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Scaling Your Business: Why Facebook Ads Are A Non Negotiable
Episode 3196th November 2023 • Your Dream Business • Teresa Heath-Wareing
00:00:00 00:50:45

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Today’s episode of the podcast is an interview with Michelle McCance, where we take a deep dive into why and how you should be using Facebook Ads to grow your business, after you've achieved organic social media success.

Michelle is passionate about making advertising accessible to ALL businesses, no matter their budget or tech ability and she is keen to share her knowledge with as many business owners as she can. So tune into this episode and happy advertising!  


  1. What you need to get right before you run Facebook Ads
  2. The mindset challenges you need to overcome to run successful Facebook Ads
  3. The minimum budget you need to run a Facebook Ad and when you should outsource
  4. What you need to think about and include when planning your Facebook Ad


Connect with Michelle on Instagram at The Small Business Ad Club or Tiny Shell By The Sea Join Michelle's Email List Check out Michelle's Billy Basics Meta Ads Course Find out more about outsourcing your Ads Management to Michelle Connect with Teresa on Instagram, LinkedIn, Facebook or Twitter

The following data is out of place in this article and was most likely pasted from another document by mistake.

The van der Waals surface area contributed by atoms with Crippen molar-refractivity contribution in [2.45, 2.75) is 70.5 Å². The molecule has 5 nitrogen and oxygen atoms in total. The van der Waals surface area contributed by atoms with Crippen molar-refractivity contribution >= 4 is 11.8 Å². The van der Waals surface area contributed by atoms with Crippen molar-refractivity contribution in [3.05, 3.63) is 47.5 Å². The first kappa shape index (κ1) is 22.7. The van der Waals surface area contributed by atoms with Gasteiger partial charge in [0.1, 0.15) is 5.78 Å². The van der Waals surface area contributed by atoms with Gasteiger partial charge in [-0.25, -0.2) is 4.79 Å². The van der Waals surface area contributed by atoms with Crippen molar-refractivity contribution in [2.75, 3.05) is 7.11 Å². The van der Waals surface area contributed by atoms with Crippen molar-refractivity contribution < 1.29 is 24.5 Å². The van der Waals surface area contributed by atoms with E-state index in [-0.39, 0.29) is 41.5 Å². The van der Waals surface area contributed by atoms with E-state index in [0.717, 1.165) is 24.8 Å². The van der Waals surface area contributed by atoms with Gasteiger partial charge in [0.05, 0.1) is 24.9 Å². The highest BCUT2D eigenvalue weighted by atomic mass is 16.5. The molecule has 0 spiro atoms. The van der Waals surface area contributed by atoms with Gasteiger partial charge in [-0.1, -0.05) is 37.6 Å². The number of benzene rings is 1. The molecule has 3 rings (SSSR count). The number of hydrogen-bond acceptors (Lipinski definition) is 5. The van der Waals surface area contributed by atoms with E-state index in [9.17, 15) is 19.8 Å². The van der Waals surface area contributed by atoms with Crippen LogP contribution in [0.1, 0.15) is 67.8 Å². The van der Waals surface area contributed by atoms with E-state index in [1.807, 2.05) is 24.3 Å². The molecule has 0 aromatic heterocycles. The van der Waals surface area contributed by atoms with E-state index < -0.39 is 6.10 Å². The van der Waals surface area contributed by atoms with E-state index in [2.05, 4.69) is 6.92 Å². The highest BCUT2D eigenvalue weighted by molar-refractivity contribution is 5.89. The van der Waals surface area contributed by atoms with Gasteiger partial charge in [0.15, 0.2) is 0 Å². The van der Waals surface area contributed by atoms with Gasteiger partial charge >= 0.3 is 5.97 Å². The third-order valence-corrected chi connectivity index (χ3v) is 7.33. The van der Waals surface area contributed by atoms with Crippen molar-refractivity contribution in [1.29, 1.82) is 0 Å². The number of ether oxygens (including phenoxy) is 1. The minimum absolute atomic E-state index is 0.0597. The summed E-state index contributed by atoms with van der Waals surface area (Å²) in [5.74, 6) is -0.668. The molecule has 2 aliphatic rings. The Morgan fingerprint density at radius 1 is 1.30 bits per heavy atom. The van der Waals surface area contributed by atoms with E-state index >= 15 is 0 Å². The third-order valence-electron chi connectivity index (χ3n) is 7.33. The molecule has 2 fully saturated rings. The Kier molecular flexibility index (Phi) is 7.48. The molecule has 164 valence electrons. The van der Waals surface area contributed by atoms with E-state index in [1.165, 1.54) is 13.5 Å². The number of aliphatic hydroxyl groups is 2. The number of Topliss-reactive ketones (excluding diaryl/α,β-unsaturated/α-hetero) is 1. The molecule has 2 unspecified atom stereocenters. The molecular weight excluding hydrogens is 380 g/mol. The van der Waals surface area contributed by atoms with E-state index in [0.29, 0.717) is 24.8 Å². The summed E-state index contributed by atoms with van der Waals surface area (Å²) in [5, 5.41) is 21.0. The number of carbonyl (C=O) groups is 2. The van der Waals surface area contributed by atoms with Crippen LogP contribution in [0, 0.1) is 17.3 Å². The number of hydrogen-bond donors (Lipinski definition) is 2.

Teresa: Hello, and a really warm welcome to this week's episode of the Your Dream Business Podcast. And as always, I'm your host, Teresa Heath Wareing. How are you doing? So as I mentioned last week, we had our first interview back and I have another interview for you this week. And actually I've forgotten how lovely it is to do interviews. And how easy, and I mean that in a nice sense, not in a, I can't be bothered to do podcasts, but like how easy it is to do the interviews because it's just so nice to have a conversation. And today I've brought you another expert and another amazing human. So we are going to be talking to the amazing Michelle McCance, who is a Facebook and Google ads manager on a mission to make advertising accessible to all businesses, no matter what their daily budget is or their tech ability. Now, Michelle has a business called Tiny Shell Media because she is tiny and she lives by the sea. That makes perfect sense. And Shell, Michelle, I mean, it's, she didn't just make this crap up. You know what I mean? This is like some serious thinking. She's spent 15 years working in agencies across the UK and basically knows ads in and out. Since then, she has spent hundreds of thousands of pounds on ads in 17 different countries and has worked with businesses of all shapes and sizes with her done for you service as well as offering training as well on how to do your own Facebook ads. She's super passionate about making advertising accessible to all, no matter, like I said, their budget or their takeability. And she's keen to share her knowledge with as many business owners as possible. So I am super, super glad to have her on the podcast today. Michelle, welcome to the podcast. Michelle: Hello. Hello. Thank you for having me. Teresa: My absolute pleasure. So, I knew straight away that I wanted Michelle on because I have been doing some work with Michelle myself, and she is currently helping me with some ads for myself because I went to the Kajabi conference back in, I think it was June, I think, or roughly around that. And I had this sudden realization, which quite frankly, after nine years in business, I probably should have had it a few years back, but I had this sudden realization that I had taken my business as far as I could take it organically. And the only way that I'm going to take it to that next step is through ads. And all the people that I sat and watched and all the experts that were there, they ran ads. All of them. It wasn't one person who didn't, who had a considerably bigger business than mine. So. I A wanted to speak to Michelle straight away to be like, okay, we need to sort this out and how is it going to work for me? But B wanted to bring you guys or put Michelle in front of you guys so that we can talk about ads. Because if you have a business and you've done really well organically, then brilliant. But actually, is it now time to step into ads? But before we get cracking on that, Michelle, I've given a brief kind of overview of your bio, which I am pretty. Well, I was gonna say I'm pretty impressed that I didn't completely make a hash of it because I did read a bit of it, but tell us kind of like, what made you kind of get to this point here now? Michelle: Yeah. So for me, it's been a bit of a journey really, as everyone, but I started off, as you mentioned, in digital agencies and I was actually originally a project manager. Loved it. Absolutely loved it. But the 80 hour weeks eventually became a bit of a problem. And when I had my little girl, 80 hour weeks were just not conducive with it. And I saw so many parents putting their kids to bed over FaceTime. And I just didn't want to be that person. So, and I also found out around the time my daughter was two, that she was autistic. She got diagnosed around that time and I realized that going back to work full time was just never really going to be something that I was able to do. So I found myself thinking, well, what should I do? And I took a bit of a whistle stop tour into upholstery and actually spent a year renovating vintage furniture, which I loved, but then got into social media and then quickly realized that as much as organic social media, and you will talk me to hear me today, talk about why it's really important. It wasn't the thing that I loved. What I actually loved was the data, really, and being able to say, did this thing that we do cause this action? And I love the fact that with ads, you can track everything that you do. There's no just putting things out there and hoping it works, hoping the right person at the right time sees your post. You know with certainty that it's getting out there, and I can see it got in front of X amount of thousand people, X amount of thousand people click through to a website, and personally, I just love that fact of it, and actually, I think it allows you to be really quite creative as well, and that's sort of like, it's sort of I don't know, it's sort of like, it scratches both of those itches for me. Cause I actually started out as being a developer. So, you know, the actual, it scratches the tech itch and the creative itch for me. So for me, it's the perfect sort of thing and I love it, you know, and I've had the pleasure of working with One Man Bands, you know, people who are just, you know, like a little local business who are happy to stay a local business right the way up to global companies that want to get people, you know, they want to dominate the world and get people buying their products all over the place. So, you know, I've had a lot of experience with a lot of different types of people and I love that variety. Teresa: That's so cool. There's a couple of things I want to touch upon there. I worked for an agency. I've worked for a few agencies actually. And what is it with the big agencies, wasn't this when I was at a smaller agency, that they... It's almost like a badge of honor to work that many hours. Michelle: It's definitely the culture of it, and it's encouraged. And there is this whole culture of work hard, play hard. You know, everything became around, let's go to the pub after work, or on a Friday, we'll buy you some beers afterwards, or the drinks trolley will come out at three o'clock, or we'll buy you a pizza, but we'll expect you to give your life in return. And I must admit, I made some of the best friends of my entire life in agencies, but it all focused around work and at the time those people were so important to me. But it's, but years down the line, I'm in touch with a few of them, but very few of them, you know, and given we were, we spent hours and hours and hours together, they weren't really true friends, but you sort of like, hoodwinked into thinking they weren't really were your friends, and you were happy to commit that time and give your life up because you got the social element too, and But yeah, it's, it's this real culture of you're expected to do it and I was one of those people who, you know, when someone had a child, when five o'clock would come, I'd be like, Oh God, they're leaving in the middle of the day, you know, and I'm embarrassed to say that now. Looking back, I did judge those people at the time, you know, and your bosses judged them, and it was very frowned upon to just leave work on the time you're supposed to leave work, you know, so agencies, they have a habit of chewing you up when you're young and spitting you out when you're coming up to middle age and go, go figure it out yourself because you don't want to work in agencies anymore. Teresa: But honestly, what a weird, now we have these businesses and we have our lives that we have. It feels like the most bizarre concept, and I remember like, the pride in almost people having to pull all nighters because there was a pitch that they had to get ready for, and it's like, when did someone decide that that, like, if you didn't have long enough for the pitch, or if you weren't organized enough, or there's not enough team. Then surely you sort it out. But no, it was just madness. Michelle: Yeah, it's the way. It was so fun. I get it time. But yeah, not sustainable for long-term life and not sustainable with having a young family as well. Teresa: No. And then the next bit I need to pick up on is your furniture upholstery, which Brilliant. And I am in awe of people who can do stuff like that because like I'd love the idea of it. I do not have the patience. Did you sell furniture? Is that what you did? You sold or you repaired people's stuff? Michelle: I repaired them. So it was always a case of taking something that had been chucked in a tip or was about to be thrown in a bin. Like, you should see the state of some of the frames in my garage, which my husband goes mad. I won't get rid of them because I'm like, one day I'll get to them. I actually have like a sofa, which was owned, which is like 102 years old, this sofa, or it was when I got it even a few years ago. It's got no base in it, nothing, it was just falling apart. It's a wooden frame, basically, and I would build them back up. But yeah, I loved it. I loved it. But I could, I did sell, try and sell those things, but I could never get quick enough to make enough money from it because it's actually really expensive to get something upholstered because there's so many materials in it. And the people I learned from, they could. You know, took a sofa out in a couple of hours, that would take me a month to do it. So I just couldn't earn the money from it. Loved it, but just couldn't. Couldn't sustain it, really. Teresa: And I think that's the thing, isn't it? That is an amazing thing, but as a business model, it's a really hard one to try and manage, like, it's not the easiest way of making money. And often, and especially in the world we're in now, people don't want to pay for the time that it takes you to do something. Like it's a, it's, it's going to take ages, but they won't want to pay that because they want the quick and dirty and cheaper solution, really, don't they? Michelle: Yeah, but people only really want to do that if it's like something which is really sentimental or they've had it, you know, for a long time, it's a heirloom, you know, so that's why I tend to focus on my particular addiction was around mid century furniture. Get me a mid century chair. Oh God, I'll buy it straight away. Like, but you get bargains for it. And that's why my garage is like a graveyard of mid century furniture that's not been finished. Teresa: That is brilliant. I love it. I love it. So let's talk about ads. Like I said, at the beginning, I had this realization, which I totally should have had many years ago. And I probably did. I probably, I think I was like a lot of business owners of trying to deny I needed to do it and thinking I could do it without it. Michelle: And I think there's a lot of mixed messages out there, aren't there? And, you know, like I say, I am massively a fan and believer that you have to do things the organic way to begin. You need to figure things out. You need to get your messaging right. Your organic social media page needs to act like you're shop front. You know, when we don't have a physical store. We need to think of our profile page as our store. That's what's giving that first impression. So I totally believe you should not skip the organic step. But there are a lot of voices out there, aren't there? And there are a lot of people who hang the hat on, you don't need ads, you don't need ads. I had a 20k launch and I didn't run a single ad. But those people have spent years, maybe months if they've been lucky, you know, if they're on social media continuously. But they spent months, if not years, building up an audience and building trust and loyalty with those people. And that's brilliant. That's absolutely amazing that you've been able to build an audience like that and monetize it and get that income. But what happens when the next launch comes, you know, how fast can you rebuild that audience? If you're not relying on ads, you know, do you need to wait months or years again before you've got enough fresh people in your pot to ask for another sale, you know? And that's where. If you're an online business and you want repeated sales with repeated, fresh people coming into your world, it's very hard to do that organically unless you're going to spend your whole life on social media. And let's face it, we don't have our online businesses to spend our whole life on social media. You know, if you want to... Brilliant power to you, you can definitely do it, but you are going to have to post every day, you are going to have to show up every day, you're going to have to be doing engagement, outreach, all these sorts of things, if you don't want to spend money on ads. And even then, you are going to be a bit limited by scale, you know, so. Teresa: There's no guarantees that. Michelle: That's it. But, you know, there are many people out there and I see it all the time. I had this launch without using ads and I'm like, brilliant, that's amazing for you. But for most business owners, that's not the case, you know, and It's very, very hard to replicate that sort of success, and the sort of people I am seeing replicate that success have audiences of hundreds of thousands of people, you know, so if you don't have that, you've got to do something different. Teresa: Yeah, I saw, I saw something the other day, someone sent an email which actually really resonated, so I replied to it, where they had, it was to do with, I'll just say actually, it was to do with ManyChat, they were doing a conference, and they showed two case studies by Amy Porterfield and Jenna Kutcher, And talked about how they'd organically got, like, I don't know, a ton of people into their ManyChat and into their DMs, obviously not, if you don't know what ManyChat is, it's basically an automated, like, it's AI really, it's a bot that you can have manage your DMs. And they talked about this and it's like, and the person who wrote the email was like, I was livid at the fact that ManyChat went, look, you can do this. Because the fact is very, very few people can do that. The reason Amy and Jenna were able to do it, 'cause they have massive audiences, humongous audiences. So again, it's that, it's that of like, and often the other thing that people don't talk about is when they talk about successful launch or when you see, and we've all done it, I used to do it all the time of like work at the math, right? So like you would watch like. You know how on lots of these launches with the big people, they'll have like post-it note for each person. So then you hold the screen and you roughly work out. I wondered what's on there, honestly. And the other day I was looking at Facebook groups and I stumbled across a Facebook group that is for a paid product and the prep paid product is like two grand and there was 4,000 people in there. Right? So of course you'd do the math and you're like, oh my gosh. But what you don't know, and I have been in conversations with some of these big people and they have divulged what they spend on ads. They spend an absolute fortune on ads to get that level. Because like you said, the thing that is the success of all businesses, but especially online businesses is your audience is getting more people in front of you. And that way is the way you're going to be able to keep launching, selling your thing, showing up, doing all of that. So I think, I think let's talk a little bit about the fact of. You know, what is people's hesitancy to running ads? Why, even though deep down we know that these people run ads and we're served ads all the time, why don't we think we need to run ads? Michelle: It's a funny one, isn't it? Because I think, my personal opinion is, I think there is a bit of a hesitancy because this was once something we had for free. And Facebook and Instagram and other platforms, they let us have all of this and they let us build a business for nothing. And then guess what? They're a business and they said, we want to monetize this and now we're going to make you pay. And I think a lot of people really struggle to get their head around that. It's a bit of a blocker. And they almost like, well, I don't want to give them my money. Why should I pay for something that was once free? And. It's a bit harsh to say, but they don't owe you a business. They are a business themselves and maintaining these servers that, you know, allow us to use these platforms and get in front of our customers all the time are a bomb, the teams that have to go into managing them. You know, there are huge, you know, huge, humongous teams, the research that goes into all of these things, it's an expensive business running a social media network and they have to pay for it one way or another, you know, and I do think I can understand it and I really do understand and empathize why people are frustrated